Think global, ride local
Catch up on episodes you may have missed
After several months of lockdown, an easing of restrictions sees Sanny get back to the mountains. Would it live up to expectations or would the midges and rain take the shine off?
Catch up on episodes you may have missed
“So from the middle of July, we intend to ease lockdown restrictions just a little….” announced everybody’s favourite Janet Godley impersonator, Nicola Strurgeon, much to my delight. Poring over the finer details, it quickly became apparent that a trip to the Cairngorms was finally on the cards. After much deliberation and poring over maps (remember those?), I settled on an old favourite, Cairngorm. Topping out at over 4000 feet, it is often unfairly regarded as a bit of a rounded lump. From Aviemore, it is the striking Northern Corries and the glorious line of the Lairig Ghru that draw the eye. Cairngorm suffers a little by way of comparison with most riders heading to MacDhui instead, which does the mountain a real disservice as there is trail riding treasure to be found by those who look.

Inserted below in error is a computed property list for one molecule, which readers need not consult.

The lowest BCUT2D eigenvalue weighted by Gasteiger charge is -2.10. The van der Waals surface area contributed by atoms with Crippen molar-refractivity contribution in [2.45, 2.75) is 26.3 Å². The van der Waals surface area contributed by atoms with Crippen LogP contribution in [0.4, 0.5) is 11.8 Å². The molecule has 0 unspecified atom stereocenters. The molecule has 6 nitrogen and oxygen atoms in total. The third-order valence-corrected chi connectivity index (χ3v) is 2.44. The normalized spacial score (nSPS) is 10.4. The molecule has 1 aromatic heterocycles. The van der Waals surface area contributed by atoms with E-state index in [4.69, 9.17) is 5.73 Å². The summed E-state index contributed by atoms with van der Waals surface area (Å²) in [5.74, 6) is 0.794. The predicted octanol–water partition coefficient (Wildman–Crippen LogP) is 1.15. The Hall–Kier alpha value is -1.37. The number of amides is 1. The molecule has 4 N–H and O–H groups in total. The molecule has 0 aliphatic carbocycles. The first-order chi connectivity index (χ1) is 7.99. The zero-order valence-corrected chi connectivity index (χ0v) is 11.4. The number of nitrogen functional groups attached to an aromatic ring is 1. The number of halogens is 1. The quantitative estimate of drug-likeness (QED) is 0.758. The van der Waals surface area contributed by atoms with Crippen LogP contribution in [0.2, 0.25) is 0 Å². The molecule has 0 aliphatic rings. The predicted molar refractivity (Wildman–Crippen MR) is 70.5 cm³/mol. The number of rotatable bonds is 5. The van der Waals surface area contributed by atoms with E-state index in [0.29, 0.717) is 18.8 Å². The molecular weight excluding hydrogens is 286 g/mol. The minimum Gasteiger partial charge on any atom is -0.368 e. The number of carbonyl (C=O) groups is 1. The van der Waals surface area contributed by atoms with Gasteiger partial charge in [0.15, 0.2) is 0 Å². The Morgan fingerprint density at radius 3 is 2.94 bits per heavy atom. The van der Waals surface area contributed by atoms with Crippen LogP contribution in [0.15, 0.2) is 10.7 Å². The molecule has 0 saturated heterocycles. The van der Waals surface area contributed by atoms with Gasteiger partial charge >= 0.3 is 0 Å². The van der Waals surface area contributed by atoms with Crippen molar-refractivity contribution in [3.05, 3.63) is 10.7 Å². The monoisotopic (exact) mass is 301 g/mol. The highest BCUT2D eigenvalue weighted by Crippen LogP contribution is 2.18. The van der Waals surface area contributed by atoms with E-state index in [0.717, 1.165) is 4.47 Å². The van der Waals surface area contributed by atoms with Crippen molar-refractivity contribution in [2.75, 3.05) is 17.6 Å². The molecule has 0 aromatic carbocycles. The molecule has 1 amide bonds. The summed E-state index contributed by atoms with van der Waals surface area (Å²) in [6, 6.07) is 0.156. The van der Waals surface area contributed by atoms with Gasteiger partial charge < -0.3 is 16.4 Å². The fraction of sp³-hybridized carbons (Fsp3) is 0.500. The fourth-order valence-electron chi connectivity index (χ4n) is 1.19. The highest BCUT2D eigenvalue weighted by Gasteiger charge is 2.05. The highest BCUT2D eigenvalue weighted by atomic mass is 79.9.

With a forecast that could kindly be described as mixed, an overcast Sunday morning in July saw me making my way through the Scots Pine playground that is Rothiemurchus. The beautiful smell of pine resin fillied my nose, a sure sign that I was in my favourite riding spot. My thoughts wandered aimlessly as I made my way along the tracks and trails that lead you to Loch Morlich and the start of the ascent proper.
Crossing the iconic Cairngorm Club Footbridge, I stopped a moment to capture the scene and take in the fact that I was (finally!) back riding much loved trails in the heart of big sky country. Setting up a shot, I heard a distinct “Spladoosh!” “That sounded like a rock being dropped into the river…..” I thought to myself, “….except there is nobody around. How odd!” Within a midges minim, to quote “I’m Sorry I Haven’t a Clue”, I realised that that rock was my water bottle which was now gently floating down the stream away from me. “Arse-biscuits!” I expleted, as I found myself knee deep in water in a desperate attempt to recover my bottle. No bottle would mean an early end to the ride and frankly, that was not bloody well happening!